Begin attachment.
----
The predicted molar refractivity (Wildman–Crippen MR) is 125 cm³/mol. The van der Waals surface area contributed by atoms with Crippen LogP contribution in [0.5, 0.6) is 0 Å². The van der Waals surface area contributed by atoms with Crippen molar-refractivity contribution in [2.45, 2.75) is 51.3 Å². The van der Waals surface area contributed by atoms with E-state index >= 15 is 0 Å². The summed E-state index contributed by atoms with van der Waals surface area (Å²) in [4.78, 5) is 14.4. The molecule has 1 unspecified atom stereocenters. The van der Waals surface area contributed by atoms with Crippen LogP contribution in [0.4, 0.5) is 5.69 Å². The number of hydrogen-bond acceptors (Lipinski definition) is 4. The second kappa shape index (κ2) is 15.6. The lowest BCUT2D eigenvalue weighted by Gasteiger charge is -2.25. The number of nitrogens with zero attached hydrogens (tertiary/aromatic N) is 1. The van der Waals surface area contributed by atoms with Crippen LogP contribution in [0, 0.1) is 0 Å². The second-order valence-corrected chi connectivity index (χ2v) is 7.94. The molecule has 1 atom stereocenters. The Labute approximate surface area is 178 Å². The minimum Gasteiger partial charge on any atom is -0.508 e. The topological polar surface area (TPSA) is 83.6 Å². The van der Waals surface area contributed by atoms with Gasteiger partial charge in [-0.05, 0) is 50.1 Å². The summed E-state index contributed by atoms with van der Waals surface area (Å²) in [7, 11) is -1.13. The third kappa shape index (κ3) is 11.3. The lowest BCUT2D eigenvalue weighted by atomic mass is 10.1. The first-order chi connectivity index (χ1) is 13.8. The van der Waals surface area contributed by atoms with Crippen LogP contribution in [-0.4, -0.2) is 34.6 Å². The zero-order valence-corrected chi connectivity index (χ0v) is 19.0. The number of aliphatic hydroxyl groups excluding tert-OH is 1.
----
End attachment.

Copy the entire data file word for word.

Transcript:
The predicted molar refractivity (Wildman–Crippen MR) is 125 cm³/mol. The van der Waals surface area contributed by atoms with Crippen LogP contribution in [0.5, 0.6) is 0 Å². The van der Waals surface area contributed by atoms with Crippen molar-refractivity contribution in [2.45, 2.75) is 51.3 Å². The van der Waals surface area contributed by atoms with E-state index >= 15 is 0 Å². The summed E-state index contributed by atoms with van der Waals surface area (Å²) in [4.78, 5) is 14.4. The molecule has 1 unspecified atom stereocenters. The van der Waals surface area contributed by atoms with Crippen LogP contribution in [0.4, 0.5) is 5.69 Å². The number of hydrogen-bond acceptors (Lipinski definition) is 4. The second kappa shape index (κ2) is 15.6. The lowest BCUT2D eigenvalue weighted by Gasteiger charge is -2.25. The number of nitrogens with zero attached hydrogens (tertiary/aromatic N) is 1. The van der Waals surface area contributed by atoms with Crippen LogP contribution in [0, 0.1) is 0 Å². The second-order valence-corrected chi connectivity index (χ2v) is 7.94. The molecule has 1 atom stereocenters. The Labute approximate surface area is 178 Å². The minimum Gasteiger partial charge on any atom is -0.508 e. The topological polar surface area (TPSA) is 83.6 Å². The van der Waals surface area contributed by atoms with Gasteiger partial charge in [-0.05, 0) is 50.1 Å². The summed E-state index contributed by atoms with van der Waals surface area (Å²) in [7, 11) is -1.13. The third kappa shape index (κ3) is 11.3. The lowest BCUT2D eigenvalue weighted by atomic mass is 10.1. The first-order chi connectivity index (χ1) is 13.8. The van der Waals surface area contributed by atoms with Crippen LogP contribution in [-0.4, -0.2) is 34.6 Å². The zero-order valence-corrected chi connectivity index (χ0v) is 19.0. The number of aliphatic hydroxyl groups excluding tert-OH is 1.